Trace of the Weirding

Today’s post is hopefully a bit of a treat for those of you who like audio and video more than text. I’ve updated my You Are Here map for 2016 (thanks Grace Witherell!) and turned it into a narrated video walkthrough. It’s basically about an hour of me talk-walking through a map. If you prefer audio, you can just scan the map to get a sense of it, and then just listen to the audio.

If you’re new to ribbonfarm, this may be a good way to get oriented — or entirely confused. I don’t know. I’m too deep in this thing. The big change in the map from last year’s version is the addition of the whole western 20% or so, and the incorporation of 2016 crazy election year motifs into the landscape. It’s still very US centric, and doesn’t satisfactorily capture some of my newer interests, but it’s a start.

What’s not represented is some of the developing influence of newer residents and their writing on either ribbonfarm or my own thinking. That’s too new, and it’ll probably get folded into next year’s map. So this is mainly me talking about my own interests, with some digressions on Sarah Perry’s stuff.

The narrated walk through was heavily inspired by conversations at Refactor Camp 2016. Here are the links mentioned in the video.

  1. High-res version of the map (5MB)
  2. Refactor camp session slide decks: Thanks to Mick Costigan, Megan Lubaszka, Renee DiResta, Jordan Peacock and Sam Penrose.
  3. Blake Masters’ notes on Peter Thiel’s 2×2 
  4. My gloss on Jane Jacobs Guardian/Commerce
  5. Economics of Pricelessness
  6. Hamilton vs Jefferson
  7. Post on future nausea and manufactured normalcy
  8. A post on New Horizons
  9. My extended riff on hedgehog vs. fox
  10. Bruce Sterling favela chic/gothic high tech talk
  11. Atlantic post on climate change
  12. Some stuff on serendipity versus zemblanity
  13. Sarah Perry’s roundup/introduction on postrationality
  14. David Chapman, Meaningness
  15. Sarah’s book Every Cradle is a Grave
  16. Less Wrong
  17. Slatestarcodex map
  18. The Gervais Principle
  19. Sarah’s theme parks vs amusement parks post
  20. My post on Crash-only thinking
  21. Breaking Smart if you’ve been under a rock and don’t know I do that
  22. The Breaking Smart newsletter in tweetstorm format
  23. Tempo, the book
  24. James Carse, Finite and Infinite Games
  25. My Now Reading page with a lot of background

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About Venkatesh Rao

Venkat is the founder and editor-in-chief of ribbonfarm. Follow him on Twitter

Comments

  1. FYI to viewers:
    Youtube has fast-playback settings. Setting > Speed > 1.5x or 2x

  2. Avinash Vamshi Hanumanthu says:

    I felt very weird listening to the video, It awesome !!

  3. Is the actual map available anywhere as an image rather than a 1+ hour video? The links seem to go in circles.

  4. It is interesting that you put bitcoin on the upper part of the main 2×2; I suppose by philosophy it can fit. However, the ever-growing blockchain and ideas behind decentralized autonomous organizations, in my mind, put bitcoin closer to the big data gyre.

    Please make more videos! Hearing your emphasis can save a lot of time when being exposed to new concepts.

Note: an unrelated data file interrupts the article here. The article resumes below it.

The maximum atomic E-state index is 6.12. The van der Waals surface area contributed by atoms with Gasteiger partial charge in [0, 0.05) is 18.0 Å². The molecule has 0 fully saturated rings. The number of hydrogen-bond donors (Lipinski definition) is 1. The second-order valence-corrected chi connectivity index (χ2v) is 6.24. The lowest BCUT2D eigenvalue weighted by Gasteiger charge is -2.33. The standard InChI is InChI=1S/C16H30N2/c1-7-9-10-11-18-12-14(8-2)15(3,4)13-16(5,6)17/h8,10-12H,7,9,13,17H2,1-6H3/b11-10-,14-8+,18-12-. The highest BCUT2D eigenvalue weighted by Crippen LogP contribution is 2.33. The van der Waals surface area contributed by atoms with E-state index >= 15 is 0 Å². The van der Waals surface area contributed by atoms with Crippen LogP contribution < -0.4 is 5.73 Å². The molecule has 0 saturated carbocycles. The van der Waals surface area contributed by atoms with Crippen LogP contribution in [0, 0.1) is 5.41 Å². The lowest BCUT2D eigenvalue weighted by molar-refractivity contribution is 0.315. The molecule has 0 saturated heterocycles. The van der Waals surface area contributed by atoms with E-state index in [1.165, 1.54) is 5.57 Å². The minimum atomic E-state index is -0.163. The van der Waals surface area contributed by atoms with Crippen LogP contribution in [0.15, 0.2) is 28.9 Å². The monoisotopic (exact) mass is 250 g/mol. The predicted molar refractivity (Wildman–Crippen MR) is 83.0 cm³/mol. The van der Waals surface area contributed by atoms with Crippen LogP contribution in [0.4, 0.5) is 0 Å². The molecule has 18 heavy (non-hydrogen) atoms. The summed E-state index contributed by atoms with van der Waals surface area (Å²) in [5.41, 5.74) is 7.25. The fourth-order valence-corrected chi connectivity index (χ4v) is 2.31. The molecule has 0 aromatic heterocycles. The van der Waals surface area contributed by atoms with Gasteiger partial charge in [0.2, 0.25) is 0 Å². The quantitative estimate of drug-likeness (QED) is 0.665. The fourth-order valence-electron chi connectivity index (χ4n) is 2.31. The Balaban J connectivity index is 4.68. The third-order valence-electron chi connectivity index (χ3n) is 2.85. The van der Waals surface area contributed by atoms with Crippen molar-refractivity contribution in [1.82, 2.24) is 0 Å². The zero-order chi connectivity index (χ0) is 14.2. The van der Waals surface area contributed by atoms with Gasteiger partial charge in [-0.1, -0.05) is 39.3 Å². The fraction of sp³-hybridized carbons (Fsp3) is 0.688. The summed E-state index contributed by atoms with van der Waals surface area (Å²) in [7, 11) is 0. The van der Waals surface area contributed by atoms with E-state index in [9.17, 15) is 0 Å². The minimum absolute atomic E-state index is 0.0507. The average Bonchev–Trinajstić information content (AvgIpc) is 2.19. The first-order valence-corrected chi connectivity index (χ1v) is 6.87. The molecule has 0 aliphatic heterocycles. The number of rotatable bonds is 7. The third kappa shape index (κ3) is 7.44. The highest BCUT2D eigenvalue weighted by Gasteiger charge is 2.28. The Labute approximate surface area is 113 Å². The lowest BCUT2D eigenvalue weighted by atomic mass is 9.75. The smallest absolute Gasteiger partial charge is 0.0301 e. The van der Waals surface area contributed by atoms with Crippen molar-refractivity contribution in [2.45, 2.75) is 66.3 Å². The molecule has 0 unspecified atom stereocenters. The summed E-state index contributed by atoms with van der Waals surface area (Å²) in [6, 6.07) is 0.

5. Really enjoyed this. Video serves the map well. Hope you’ll do more as it makes sense.

  6. This is so much fun! I have travelled all over this map mostly driven by decade long moods…and feel at home in certain places but not for very long. A few spots seem to be needed but I can’t name them yet. I will suggest that Immortality Trail become Lazarus Long Lane…partially owing to the particular fantasy of besting birth and death and matter/mother time.

    I like that neither the Bernie quadrant nor the Trump quadrant has any relationship to Page Island or Promethean “problem obliteration”… And the Forced Normalcy only has a glancing hint at what might be positive or negative but tries to appear knowing and fails.

    If I were to add a third axis it might be rootedness/groupness/placeness vs untethered spore travelling as a capacity or freedom.

  7. Not to the descriptive part in the video yet, but I can guess who you’re voting for. haha

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  9. Given how there’s no candidates for the upper right-hand quadrant, you seem to imply politics can’t work within an indeterminate-optimistic quadrant.

    Even Clinton, seemingly the most hopeful, lies on the indeterminate axis between optimism and pessimism. Your portrayal of her as embodying “manufactured normalcy” makes particular sense in the context of one of her speeches in which she glorifies her father’s long gone work experience. I would regard such a stance, which you related to the stuff upper lip, to be just stupidity.

    By the way, to see that academia lay near on the area of manufactured normalcy was disheartening because I previously admired it.
    Overall, I enjoyed your walkthrough because you showed how various concepts on ribbonfatm were interrelated.

  10. Thank you for the video! Definitely interested in this format (even better would be your own podcast, that is for less visual content then this).

    One thing I’d be interested in to hear your take on it is are topics like Accelerationism (pedal to the metal capitalist hypetrophy and let’s see what’s on the other end of the tunnel) and even further out the cosmic horror of Fermi paradox/Bostrom’s simulation argument. Sort of indeterminate pitch black pessimisim (and indeterminate is probably not the right word. Neither pessimism).

    Also Robin’s Hanson work could add a few more interesting sites to the map.